Experimental results have indicated that cement kiln dust has very high alkali, and high sulfate contents. The alkalis exist as alkali sulfates, such as arcanite (K2SO4), NaSO4 and sylvite (KCl), and an assemblage of oxidized products such as lime. These products are unstable or highly soluble at earth surface conditions. When cement kiln dust contacts water, these products will either dissolve completely or more stable and less soluble secondary phases will precipitate. Thus, the concentration of some constituent elements in cement kiln dust) leachate will be controlled by the solubility of the secondary precipitates while, the concentration of others will be controlled by their availability to the leachate solutions and by their diffusive flux into the solution from the leaching of primary phases over time. To differentiate between these two classes of elemental behavior, it is recommended to conduct leaching tests on a particular waste at least at two different solid/water ratios. Then, if an element's concentration does not double when solid/water ratio is halved, there must be a solid phase control on its concentration in solution.
The observed leaching test was carried out in accordance to the British Standard BS EN 12457: 2002, which is designed to examine the short-term and long-term leaching behavior for landfills. It is a two-step leaching test with liquid-to-solid ratio of 10 L/kg. The cement kiln dust was leached at liquid- to-solid ratio of 2 L/kg for 6 hours of end-over-end mixing and then filtered. The residues were leached further at liquid-to-solid ratio of 8 L/kg for 18 hours. The leachate was filtered with a 0.45 μm filter paper and then divided into two parts. The first part was measured by Ion-Chromatography (DIONEX IC 90) for the chloride and sulfate contents. The second part was acidified with nitric acid to pH<2 for metal analysis. The concentration of the major elements Ca, K, Na and minor elements Sr, and Cr in leachates were analyzed by ICP.
The sulfate and chloride concentrations were obviously lowered after carbonation as shown in Table 5. When carbon dioxide was reacted with the cement kiln dust, calcium carbonate (CaCO3) is formed. Since CaCO3 is two orders of magnitude less soluble than the calcium sulfates (0.01 to 0.02 g/L as opposed to 2 to 3 g/L), the calcium is effectively tied up, thereby lowering alkalis and sulfate in the solution. For untreated cement kiln dust sample, the concentrations of leached Ca, Na and K are very high and result from the high solubility of minerals bearing these elements, such as halite and sylvite. The release of other elements, such as Sr and Cr, was found in lesser amounts. Table 6 shows the change in the metals release after carbonation.
Examination of the durability of cement kiln dust is an essential part of the overall disposal system performance assessment methodology. The availability of the cement kiln dust waste dust contents was displayed by subjecting the untreated and treated cement kiln dust to multiple environments tested solutions; distilled water, boiling water, sea water, acidic and basic universal buffer solutions. One gram of waste cement kiln dust was suspended in 100 ml distilled water and subjected to vigorous shaking for 72 hrs. Metal leaching was measured using ICP analysis.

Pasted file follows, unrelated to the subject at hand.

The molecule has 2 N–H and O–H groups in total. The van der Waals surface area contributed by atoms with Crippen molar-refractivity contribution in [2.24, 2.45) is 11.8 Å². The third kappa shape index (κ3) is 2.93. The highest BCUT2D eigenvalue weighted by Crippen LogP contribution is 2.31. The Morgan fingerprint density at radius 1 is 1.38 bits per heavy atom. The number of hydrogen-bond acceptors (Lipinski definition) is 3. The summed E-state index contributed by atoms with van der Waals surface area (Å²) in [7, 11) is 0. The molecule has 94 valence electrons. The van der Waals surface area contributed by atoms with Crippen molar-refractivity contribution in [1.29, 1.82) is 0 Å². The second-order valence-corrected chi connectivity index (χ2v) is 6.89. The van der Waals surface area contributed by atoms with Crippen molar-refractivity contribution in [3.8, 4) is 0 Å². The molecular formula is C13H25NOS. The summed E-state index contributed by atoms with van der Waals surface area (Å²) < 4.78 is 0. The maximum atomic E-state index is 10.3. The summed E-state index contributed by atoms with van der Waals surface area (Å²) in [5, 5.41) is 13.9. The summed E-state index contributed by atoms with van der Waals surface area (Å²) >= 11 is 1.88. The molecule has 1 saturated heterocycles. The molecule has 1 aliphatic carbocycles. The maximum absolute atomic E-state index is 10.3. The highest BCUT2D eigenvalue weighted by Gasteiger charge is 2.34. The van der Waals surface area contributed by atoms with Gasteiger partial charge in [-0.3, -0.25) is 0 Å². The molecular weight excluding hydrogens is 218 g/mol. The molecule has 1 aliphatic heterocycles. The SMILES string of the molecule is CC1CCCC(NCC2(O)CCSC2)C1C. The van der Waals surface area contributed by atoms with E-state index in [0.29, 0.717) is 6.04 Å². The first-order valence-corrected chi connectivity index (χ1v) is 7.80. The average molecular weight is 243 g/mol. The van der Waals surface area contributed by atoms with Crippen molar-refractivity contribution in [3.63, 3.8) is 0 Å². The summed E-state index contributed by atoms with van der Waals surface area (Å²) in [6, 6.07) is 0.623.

When untreated cement kiln dust is brought into contact with water, high concentration of sulfates and alkali metals Ca, K, Na and Al are leached. Other constituents are leached to a lesser extent such as Cr and Sr. In treated cement kiln dust, the concentration of released sulfate and alkali metals is decreased as indicated in
1. The over all leachated Ca in treated cement kiln dust solutions were clearly decreased compared with untreated one. This is due to the conversion of soluble calcium hydroxide to insoluble precipitated CaCO3.
2. The leachated Ca quantity in boiling water is less than that leachated at 25° C.; this phenomenon can be illustrated as follow; some of calcium carbonate combined with H+ which is saturated with carbon dioxide to form the soluble calcium bicarbonate as demonstrated by equation 18. Boiling water promotes the formation of carbonate from the bicarbonate and precipitates calcium carbonate out of solution, reducing the leached calcium as demonstrated by equation 19.
3. The leachated K was also decreased after treatment of cement kiln dust. This can be attributed to the conversion of potassium hydroxide to potassium carbonate, producing difference in solubility's, where 100 gm KOH dissolves in 50 ml H2O while 112 gm K2CO3 dissolves in 100 ml H2O.
4. Cement kiln dust leach test results, at different environments, showed high concentrations of leachated sulfate, when cement kiln dust is brought into contact with water. After carbonation more reduction of released sulfates has been proven. After the structure is fully carbonated, the alkali metals are effectively tied up as carbonates thus, preventing formation of alkali sulfates. The leached sulfate in the basic medium can be attributed to the intensive interaction between sulfates and sodium hydroxide in the alkaline buffer.
5. The high product of leached alkali metals and sulfates in sea water is due to the interaction between cement kiln dust and sea water salts resulting in the formation of water soluble compounds, which are then leached away.
6. With respect to Cr and Sr, the leachated amounts are relatively low. They actually have very low reaction with different solutions, coupled with the potential of the anionic forms of these elements to proxy for SO4 in the gypsum structure. Carbonation leads us to speculate that quantities of these elements were reduced due to reduction of sulfates.
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While the invention has been described in connection with its preferred embodiment, it should be recognized that changes and modifications may be made therein without departing from the scope of the appended claims.